Boston has been a proud baseball town for over a century. For those lucky enough to have passed through the turnstiles of Braves Field, the Boston Braves will forever live in the corridors of their collective memory. Baseball legend Babe Ruth finished his career on the historic diamond at Braves Field, while Hall of Famer Eddie Mathews was just getting started. When the franchise moved the team to Milwaukee in 1953, the Boston Braves helped usher in the modern age of Major League Baseball. Travel back to the Wig-Wam with author William J. Craig, to a time when players arrived at the ballpark by trolley car and a seat in the bleachers only cost sixty cents. From the astounding 1948 pennant season to the final inning, Craig pays tribute to a team that Boston fans will never forget.
On March 13, 1953, the Boston Braves left their hometown after playing 76 seasons of baseball in Boston. They ended up in Atlanta via Milwaukee, but their rich history was already made in New England, where they captured ten pennants and one world championship. The 1914 World Series, a four-game sweep of the Philadelphia Athletics, was considered by the Associated Press to be the greatest sports upset of the first half of the twentieth century. In Images of Sports: The Boston Braves, author Richard Johnson tells the story of this beloved team. Thirty-eight Boston Braves represent the Hall of Fame in Cooperstown, including players as famous as Rabbit Maranville and Babe Ruth and as colorful as Kid Nichols and Warren Spahn. The Braves left more than just a baseball legacy in Boston. In 1947, Braves' management founded the Jimmy Fund, now an internationally known organization, to raise funds for cancer research and treatment at the Dana Farber Cancer Institute. In 1950, outfielder Sam Jethroe made history as Boston's first African-American major leaguer.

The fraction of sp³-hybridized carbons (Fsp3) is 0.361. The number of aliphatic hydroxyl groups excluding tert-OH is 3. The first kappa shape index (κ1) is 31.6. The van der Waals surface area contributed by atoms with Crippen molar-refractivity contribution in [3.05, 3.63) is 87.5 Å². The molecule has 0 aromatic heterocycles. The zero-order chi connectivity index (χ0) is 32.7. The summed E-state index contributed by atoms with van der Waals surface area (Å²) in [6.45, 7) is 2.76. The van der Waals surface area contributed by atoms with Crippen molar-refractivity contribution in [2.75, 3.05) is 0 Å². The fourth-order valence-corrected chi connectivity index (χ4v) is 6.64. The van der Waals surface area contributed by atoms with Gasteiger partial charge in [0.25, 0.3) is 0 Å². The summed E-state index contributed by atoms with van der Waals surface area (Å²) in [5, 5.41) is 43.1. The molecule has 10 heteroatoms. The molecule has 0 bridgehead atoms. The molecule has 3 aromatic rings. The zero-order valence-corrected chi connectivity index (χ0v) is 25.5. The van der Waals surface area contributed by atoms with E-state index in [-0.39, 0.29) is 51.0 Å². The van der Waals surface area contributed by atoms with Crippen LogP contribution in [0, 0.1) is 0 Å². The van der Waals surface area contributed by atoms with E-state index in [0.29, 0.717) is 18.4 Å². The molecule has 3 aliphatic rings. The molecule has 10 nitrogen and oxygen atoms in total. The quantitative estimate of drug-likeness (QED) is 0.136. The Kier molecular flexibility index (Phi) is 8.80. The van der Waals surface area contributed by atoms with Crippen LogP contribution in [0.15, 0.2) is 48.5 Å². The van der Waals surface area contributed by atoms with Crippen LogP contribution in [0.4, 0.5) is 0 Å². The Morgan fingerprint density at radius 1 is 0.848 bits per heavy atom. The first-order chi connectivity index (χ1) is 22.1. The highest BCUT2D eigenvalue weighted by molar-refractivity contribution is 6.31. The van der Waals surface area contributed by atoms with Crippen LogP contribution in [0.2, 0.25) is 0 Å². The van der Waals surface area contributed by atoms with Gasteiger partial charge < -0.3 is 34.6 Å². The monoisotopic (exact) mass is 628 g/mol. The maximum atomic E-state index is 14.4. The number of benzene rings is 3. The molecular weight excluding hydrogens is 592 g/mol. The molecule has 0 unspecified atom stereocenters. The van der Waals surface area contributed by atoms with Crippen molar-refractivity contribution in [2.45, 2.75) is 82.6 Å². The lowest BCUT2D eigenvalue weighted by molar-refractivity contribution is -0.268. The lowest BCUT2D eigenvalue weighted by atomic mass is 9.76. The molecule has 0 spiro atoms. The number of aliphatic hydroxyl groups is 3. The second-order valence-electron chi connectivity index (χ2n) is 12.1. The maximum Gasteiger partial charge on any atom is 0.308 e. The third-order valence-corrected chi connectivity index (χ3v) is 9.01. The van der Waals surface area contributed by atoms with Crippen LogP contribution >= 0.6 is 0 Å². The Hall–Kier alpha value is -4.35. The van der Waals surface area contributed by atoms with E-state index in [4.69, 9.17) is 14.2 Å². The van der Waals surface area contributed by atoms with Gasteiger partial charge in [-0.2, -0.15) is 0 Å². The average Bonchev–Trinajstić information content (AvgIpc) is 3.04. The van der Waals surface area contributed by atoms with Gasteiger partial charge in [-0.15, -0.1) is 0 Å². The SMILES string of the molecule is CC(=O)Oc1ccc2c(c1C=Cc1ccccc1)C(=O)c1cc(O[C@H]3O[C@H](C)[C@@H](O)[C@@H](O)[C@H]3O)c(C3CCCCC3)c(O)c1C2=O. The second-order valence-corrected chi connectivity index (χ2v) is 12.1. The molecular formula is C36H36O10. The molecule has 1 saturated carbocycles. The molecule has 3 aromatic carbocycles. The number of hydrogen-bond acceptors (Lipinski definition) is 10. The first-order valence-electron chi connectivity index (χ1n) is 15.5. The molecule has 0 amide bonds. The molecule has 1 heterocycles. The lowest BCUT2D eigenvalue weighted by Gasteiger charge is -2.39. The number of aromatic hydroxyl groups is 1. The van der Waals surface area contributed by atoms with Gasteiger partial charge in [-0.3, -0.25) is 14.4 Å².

Baseball was a rough sport in the nineteenth century and no one played the game with more vigor (and often violence) than Hall of Famers Hugh Duffy and Tommy McCarthy, dubbed "The Heavenly Twins." This book details their professional history playing for Boston Beaneaters teams and personal experiences with baseball, faith, and legendary Boston baseball scribe Tim Murnane. The book also traces their minor league careers and post-professional baseball activities.
A History of Major League Baseball through World War II
Author: Bryan Soderholm-Difatte
Publisher: Rowman & Littlefield
Category: Sports & Recreation